The Great Artesian Basin, Great Barrier Reef, Gulf of Carpentaria and Inland Australia at risk

The Queensland Labor Party is backtracking on pledges it made before the last election to repeal water reforms which deregulated the use of groundwater by resource companies, giving big mining operations rights to billions of litres of water without the need for a licence.


Great_artisian_basin_pics.jpgThese reforms gave the mining industry a statutory right to take associated underground water, or water that has to be removed to allow for the extraction of the resource and means the public would no longer be able to challenge miners taking this groundwater even if it would seriously impact on water supplies to regional towns and farms. The Adani Carmichael coal mine alone would need to take around 12 billion litres of water a year from local rivers and aquifers while a recent report in The Australian says the loss of pressure caused from coal seam gas mining "could be enough to stop bores flowing throughout the Great Artesian Basin, which is the sole water source for towns and farms across 22 percent of Australia."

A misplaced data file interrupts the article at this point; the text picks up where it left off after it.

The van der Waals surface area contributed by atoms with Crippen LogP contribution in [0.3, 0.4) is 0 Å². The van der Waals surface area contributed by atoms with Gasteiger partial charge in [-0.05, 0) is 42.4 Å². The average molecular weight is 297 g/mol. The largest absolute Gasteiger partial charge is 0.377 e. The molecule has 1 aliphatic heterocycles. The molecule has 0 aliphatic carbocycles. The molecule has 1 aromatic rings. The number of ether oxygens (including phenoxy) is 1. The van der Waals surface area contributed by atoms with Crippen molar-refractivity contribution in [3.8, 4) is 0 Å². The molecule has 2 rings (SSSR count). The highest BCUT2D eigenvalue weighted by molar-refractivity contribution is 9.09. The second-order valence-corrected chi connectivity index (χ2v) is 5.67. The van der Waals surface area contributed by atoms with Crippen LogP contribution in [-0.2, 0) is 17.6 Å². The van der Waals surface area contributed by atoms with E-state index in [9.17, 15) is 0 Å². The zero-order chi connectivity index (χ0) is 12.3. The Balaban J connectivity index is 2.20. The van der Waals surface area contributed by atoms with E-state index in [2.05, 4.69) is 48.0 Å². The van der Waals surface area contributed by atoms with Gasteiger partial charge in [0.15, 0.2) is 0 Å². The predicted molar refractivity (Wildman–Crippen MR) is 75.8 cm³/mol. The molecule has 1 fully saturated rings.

In the lead-up to the Queensland state election this year, Labor vowed to repeal the legislation of the Water Reform and Other Legislation Amendment Act (WROLA) which was introduced by Campbell Newman's LNP government in November last year. If it is not amended or repealed, the Act will come into force this November. Before the election Labor warned this Water Reform Act would allow too much water to be taken from the Great Artesian Basin and would harm the Great Barrier Reef. During the parliamentary debate on the Bill the then Labor environment spokeswoman Jackie Trad, who is now Deputy Premier, said that the package of reforms were "shameful" and "an utter disgrace", warning they would have "a detrimental effect on the Great Barrier Reef catchment systems and allow for over-allocation of Queensland's precious water resources".